Saturday, September 02, 2006

New England Poets Present - 5th Annual Poetry Festival Sydney

I see from the September e-Bulletin from Regional Arts NSW that at least three poets with New England connections - Anthony Lawrence, Yve Louis and Michael Sharkey - are taking part in Sydney activities associated with the 5th Australian Poetry Festival:Between. Good to see New England bringing some culture to Sydney.

Born at Tamworth on 27 April 1957, Anthony Lawrence (and here) has written poetry and fiction. He left school at the age of 16, becoming firstly a jackeroo, and then travelling for several years before returning to New South Wales to become a teacher and writer. Anthony's poems have appeared in many Australian and international literary magazines, including Meanjin, Overland, Poetry Australia, LiNQ. He has won numerous literary awards.

Anthony now lives in Tasmania and is claimed by that state as its own. However, his approach to writing - "I write about nature to define my life", he said in an interview - means that his New England experiences have been an important influence on his work.

Whereas Anthony moved from New England to Tasmania, Yve Louis (and here) is an example of a reverse transfer. Born in Darlinghurst (Sydney) on 10 February 1931 of Jewish and Lithuanian heritage, Yve Louis' first writing was for the ABC's Argonauts' Club.

This actually gives her two linkages with me. I was also born on 10 February if somewhat later and, like Yve, I listened to the Argonauts, glued to the radio from 5 to 6 every week day. Then, if conditions were right, I could switch stations to South Australia and listen to the last half hour all over again!

Few younger Australians would realise just how important the Argonauts were in providing a link to the broader world in areas like New England. The Club began as a national program in 1941. By 1950 there were over 50 000 Club members. It encouraged children's contributions of writing, music, poetry or art and was one of the ABC's most popular children's programs, running six days a week for 28 years, until it was broadcast only on Sundays and was finally discontinued in 1972, a victim of television.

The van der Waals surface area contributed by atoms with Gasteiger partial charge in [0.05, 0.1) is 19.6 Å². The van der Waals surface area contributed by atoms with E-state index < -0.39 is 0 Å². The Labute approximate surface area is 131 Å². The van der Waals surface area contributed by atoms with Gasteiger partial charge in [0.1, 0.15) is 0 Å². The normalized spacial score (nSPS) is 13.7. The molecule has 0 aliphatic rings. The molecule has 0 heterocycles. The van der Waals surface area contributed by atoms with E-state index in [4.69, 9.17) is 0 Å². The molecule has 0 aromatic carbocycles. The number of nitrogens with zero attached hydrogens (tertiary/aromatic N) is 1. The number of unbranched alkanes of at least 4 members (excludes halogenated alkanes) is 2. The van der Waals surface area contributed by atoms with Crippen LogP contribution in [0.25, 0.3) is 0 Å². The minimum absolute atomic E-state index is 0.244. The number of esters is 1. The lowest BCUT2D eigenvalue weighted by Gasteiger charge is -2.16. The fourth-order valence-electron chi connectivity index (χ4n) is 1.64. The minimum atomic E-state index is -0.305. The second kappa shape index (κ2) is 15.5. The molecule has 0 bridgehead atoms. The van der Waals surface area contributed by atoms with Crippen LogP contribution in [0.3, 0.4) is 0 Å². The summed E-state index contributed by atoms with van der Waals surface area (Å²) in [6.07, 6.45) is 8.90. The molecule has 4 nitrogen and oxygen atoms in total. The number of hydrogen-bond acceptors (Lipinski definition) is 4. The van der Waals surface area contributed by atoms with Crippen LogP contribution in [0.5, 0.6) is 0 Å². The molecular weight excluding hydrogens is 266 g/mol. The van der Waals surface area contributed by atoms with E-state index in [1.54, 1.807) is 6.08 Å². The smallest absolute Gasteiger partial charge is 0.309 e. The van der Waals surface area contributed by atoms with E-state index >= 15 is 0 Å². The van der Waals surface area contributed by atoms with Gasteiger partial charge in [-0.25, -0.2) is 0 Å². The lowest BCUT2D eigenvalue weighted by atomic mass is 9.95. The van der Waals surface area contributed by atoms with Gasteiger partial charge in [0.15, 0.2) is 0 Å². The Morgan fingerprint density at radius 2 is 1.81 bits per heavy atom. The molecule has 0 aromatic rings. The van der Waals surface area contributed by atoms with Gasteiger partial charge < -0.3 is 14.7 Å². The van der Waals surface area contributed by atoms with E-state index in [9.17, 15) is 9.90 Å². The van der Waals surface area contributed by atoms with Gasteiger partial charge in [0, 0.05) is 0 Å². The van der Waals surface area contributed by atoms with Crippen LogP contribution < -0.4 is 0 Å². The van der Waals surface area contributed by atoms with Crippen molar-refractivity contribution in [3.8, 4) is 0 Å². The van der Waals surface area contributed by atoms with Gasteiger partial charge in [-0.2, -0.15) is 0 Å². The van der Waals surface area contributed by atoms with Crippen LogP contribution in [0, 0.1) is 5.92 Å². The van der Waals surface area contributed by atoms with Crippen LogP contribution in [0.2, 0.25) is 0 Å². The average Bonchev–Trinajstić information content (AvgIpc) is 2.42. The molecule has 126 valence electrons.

Returning to Yve, she went to school at North Sydney Girls' High School, afterwards working in advertising while also studying by night at Sydney's Independent Theatre. She appeared there in several plays directed by Doris Fitton. Later she worked in radio, and also toured with the Elizabethan Theatre Co as Bubba in a production of Summer of the Seventeenth Doll.

I am not sure when Yve moved to Armidale. She then lived in the Adelaide Hills for five years during the early 'nineties where she became a regular reader at Friendly Street (and active committee member) and was an early participant of the working group, First Draft. With Jeff Guess, she co-edited Friendly Street 18. In 1995 her first collection of poems, Silver from Black, was published in Friendly Street New Poets: One.

Returning to Armidale, Yve edited five editions of the New England Review as well as an anthology, Skylines: New Writing from New England. In 2000 she co-founded Poetzinc, a monthly open reading which encourages local poets, and warmly welcomes all visiting poets. Recent collections by Yve Louis are Lilith's Mirror (1999), Kardoorair Press; and Voyagers (2002), Five Islands Press. Yve's first collection, Silver from Black, may be purchased on-line from the Wakefield Press website.

Michael Sharkey is the third New England poet presenting in Sydney. I have spoken of Michael before, so will not repeat the details.

I do not have full program details for the Festival - there have apparently been some problems with the web site, but understand that Yve and Michael will be reading at the 'Big School' at Sydney Grammar-next to the Museum in College Street-from 1pm till 1.45 on Saturday 9 September. At some point, Michael will also be launching a book by Melbourne poet Simon West.

3 comments:

Neil said...

Argonauts, eh? I was Leda 37!

Jim Belshaw said...

Neil, while brother David became an Argonaut, I did not. I was too busy reading to want to write anything at that stage, I could not draw or paint, and music was beyond me!

But Leda 37 does nicely illustrate my point about the importance of the program.

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